Turkey may send additional troops to Bashiqa
Sevil Erkuş - ANKARATurkey is considering deploying more troops to the Bashiqa military camp in northern Iraq due to the increasing threat posed by the Islamic State of Iraq and the Levant (ISIL), if the Ankara-Baghdad talks on the status of the camp fail, sources have told the Hürriyet Daily News.
The agreement will identify the current status and future of the Turkish troops, with Turkey insisting the soldiers remain stationed in Bashiqa until the end of the Mosul offensive. A formula that would bring the status of the Bashiqa camp under the mandate of the coalition forces has long been proposed by Turkey.
The next round of talks between Ankara and Baghdad will be held upon a reply from the Iraqi side.
Meanwhile, ISIL fighters on Oct. 26 kept up their fierce defense of the southern approaches to Mosul which has held up Iraqi troops on the southern front and forced an elite army unit east of the city to put its more rapid advance on hold.
Ten days into the offensive, Iraqi army and federal police units are trying to dislodge the militants from villages in the region of Shora, 30 kilometers south of Iraq’s second largest city.
The frontlines in other areas have moved much closer to the edges of Mosul, the last major city under control of the militants in Iraq, who have held it since 2014.
The elite army unit which moved in from the east has paused its advance as it approaches built-up areas, waiting for the other attacking forces to close the gap.
“As Iraqi forces move closer to Mosul, we see that Daesh [ISIL] resistance is getting stronger,” said Maj. Chris Parker, a coalition spokesman at the Qayyara airbase south of Mosul that serves as a hub for the campaign, which U.S.’ CENTCOM commander Gen. Joseph Votel visited on Oct. 25.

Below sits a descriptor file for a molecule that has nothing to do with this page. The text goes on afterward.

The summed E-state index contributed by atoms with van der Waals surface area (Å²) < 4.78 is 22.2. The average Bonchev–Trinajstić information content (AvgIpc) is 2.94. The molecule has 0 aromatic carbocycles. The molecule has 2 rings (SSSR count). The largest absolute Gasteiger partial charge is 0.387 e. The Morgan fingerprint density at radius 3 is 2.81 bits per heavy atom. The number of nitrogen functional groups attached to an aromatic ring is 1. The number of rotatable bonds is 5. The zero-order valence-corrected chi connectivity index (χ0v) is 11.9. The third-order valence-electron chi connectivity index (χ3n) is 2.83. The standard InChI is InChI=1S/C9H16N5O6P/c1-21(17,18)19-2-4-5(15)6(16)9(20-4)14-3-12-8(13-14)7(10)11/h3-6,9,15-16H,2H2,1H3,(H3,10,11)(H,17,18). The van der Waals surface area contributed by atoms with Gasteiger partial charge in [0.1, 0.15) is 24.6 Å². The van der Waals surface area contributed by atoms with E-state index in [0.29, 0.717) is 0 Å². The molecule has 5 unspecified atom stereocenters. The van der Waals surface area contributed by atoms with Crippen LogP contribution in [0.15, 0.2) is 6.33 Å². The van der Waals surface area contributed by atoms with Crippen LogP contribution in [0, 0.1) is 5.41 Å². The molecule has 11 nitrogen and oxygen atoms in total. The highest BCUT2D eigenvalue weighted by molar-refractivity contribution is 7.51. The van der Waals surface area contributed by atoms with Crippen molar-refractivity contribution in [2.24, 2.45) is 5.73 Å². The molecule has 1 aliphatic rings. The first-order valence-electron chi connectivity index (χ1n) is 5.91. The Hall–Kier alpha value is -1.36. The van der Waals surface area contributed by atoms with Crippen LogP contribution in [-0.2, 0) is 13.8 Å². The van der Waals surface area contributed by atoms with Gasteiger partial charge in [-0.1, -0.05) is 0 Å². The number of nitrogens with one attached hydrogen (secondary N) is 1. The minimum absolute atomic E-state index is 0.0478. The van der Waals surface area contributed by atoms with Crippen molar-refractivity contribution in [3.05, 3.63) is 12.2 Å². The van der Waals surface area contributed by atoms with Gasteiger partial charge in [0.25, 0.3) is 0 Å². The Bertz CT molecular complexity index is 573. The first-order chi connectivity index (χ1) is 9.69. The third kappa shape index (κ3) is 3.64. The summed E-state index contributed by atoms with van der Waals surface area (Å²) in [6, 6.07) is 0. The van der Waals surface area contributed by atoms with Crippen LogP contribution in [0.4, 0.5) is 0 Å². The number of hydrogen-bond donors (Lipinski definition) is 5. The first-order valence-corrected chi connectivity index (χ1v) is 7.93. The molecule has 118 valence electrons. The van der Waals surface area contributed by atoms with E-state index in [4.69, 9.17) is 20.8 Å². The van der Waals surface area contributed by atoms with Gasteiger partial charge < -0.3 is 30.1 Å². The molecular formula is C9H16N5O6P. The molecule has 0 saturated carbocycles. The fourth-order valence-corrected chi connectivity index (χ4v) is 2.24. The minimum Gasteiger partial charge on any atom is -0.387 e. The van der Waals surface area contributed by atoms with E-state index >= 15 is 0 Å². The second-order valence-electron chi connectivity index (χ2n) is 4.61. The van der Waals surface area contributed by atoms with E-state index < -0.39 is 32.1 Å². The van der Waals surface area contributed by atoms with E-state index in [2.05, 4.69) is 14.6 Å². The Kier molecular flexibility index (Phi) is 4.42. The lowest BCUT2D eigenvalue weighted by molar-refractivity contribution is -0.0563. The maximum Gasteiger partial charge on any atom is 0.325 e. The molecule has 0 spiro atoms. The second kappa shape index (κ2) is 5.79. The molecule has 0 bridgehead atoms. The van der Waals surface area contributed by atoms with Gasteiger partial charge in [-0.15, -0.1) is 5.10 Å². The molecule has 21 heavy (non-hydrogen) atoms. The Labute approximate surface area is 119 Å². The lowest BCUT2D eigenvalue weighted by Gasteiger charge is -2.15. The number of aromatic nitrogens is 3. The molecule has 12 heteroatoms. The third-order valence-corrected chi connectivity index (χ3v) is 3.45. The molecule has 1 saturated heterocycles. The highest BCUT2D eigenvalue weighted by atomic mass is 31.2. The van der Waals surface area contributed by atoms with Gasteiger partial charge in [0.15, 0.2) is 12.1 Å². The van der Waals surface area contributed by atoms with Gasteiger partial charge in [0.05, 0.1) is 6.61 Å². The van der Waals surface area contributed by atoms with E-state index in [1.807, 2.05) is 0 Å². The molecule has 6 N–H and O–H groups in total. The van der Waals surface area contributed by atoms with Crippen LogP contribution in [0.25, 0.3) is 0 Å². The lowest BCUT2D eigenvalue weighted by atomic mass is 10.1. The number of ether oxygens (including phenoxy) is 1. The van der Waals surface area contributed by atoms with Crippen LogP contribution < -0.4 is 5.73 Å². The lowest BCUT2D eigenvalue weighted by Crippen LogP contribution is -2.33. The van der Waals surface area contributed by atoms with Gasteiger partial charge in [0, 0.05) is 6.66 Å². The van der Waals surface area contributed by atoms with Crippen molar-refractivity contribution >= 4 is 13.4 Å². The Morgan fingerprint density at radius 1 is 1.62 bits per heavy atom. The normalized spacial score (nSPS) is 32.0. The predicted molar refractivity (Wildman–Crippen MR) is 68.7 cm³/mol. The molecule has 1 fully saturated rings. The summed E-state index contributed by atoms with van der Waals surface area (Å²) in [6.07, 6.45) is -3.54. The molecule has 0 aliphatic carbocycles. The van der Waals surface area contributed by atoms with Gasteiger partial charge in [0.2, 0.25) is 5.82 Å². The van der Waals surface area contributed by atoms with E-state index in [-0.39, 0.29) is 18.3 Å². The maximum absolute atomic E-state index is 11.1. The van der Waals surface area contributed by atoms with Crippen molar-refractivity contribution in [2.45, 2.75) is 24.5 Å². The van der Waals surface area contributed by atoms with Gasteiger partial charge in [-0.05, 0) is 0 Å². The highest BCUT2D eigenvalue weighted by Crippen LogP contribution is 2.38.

Qayyarah West, located about 60 kilometerssouth of the city, has been resurrected after jihadists smashed it to pieces when they seized much of northern Iraq in 2014.
Votel’s C-130 cargo plane touched down in total darkness, one of the first fixed-wing aircraft in years to land at the base.
“This is where supplies will come into, it’s where Iraqi forces will come into. Being able to sustain the fight for the Iraqi forces will be critical, and this airfield will play a very important role,” Votel told reporters travelling with him.
As the offensive continued, around 700 people fled the village of Tob Zawa early on Tuesday, escaping the military operation to recapture Iraq’s second biggest city from the jihadists who have controlled it for nearly two and a half years.
Special forces Maj. Gen. Haider Fadhil said residents of Tob Zawa and other villages were taken to a camp in the nearby Khazer region for their safety.
Tob Zawa, close to the main road into Mosul from the east, is one of the first populated villages reached by Iraqi counter-terrorism forces after they cleared ISIL last week from a Christian region which has been largely empty since 2014.
U.N. aid agencies said the fighting has so far forced about 10,600 to flee their homes. Lise Grande, the UN humanitarian coordinator for Iraq, told Reuters on Oct. 25 that a mass exodus could happen, maybe within the next few days.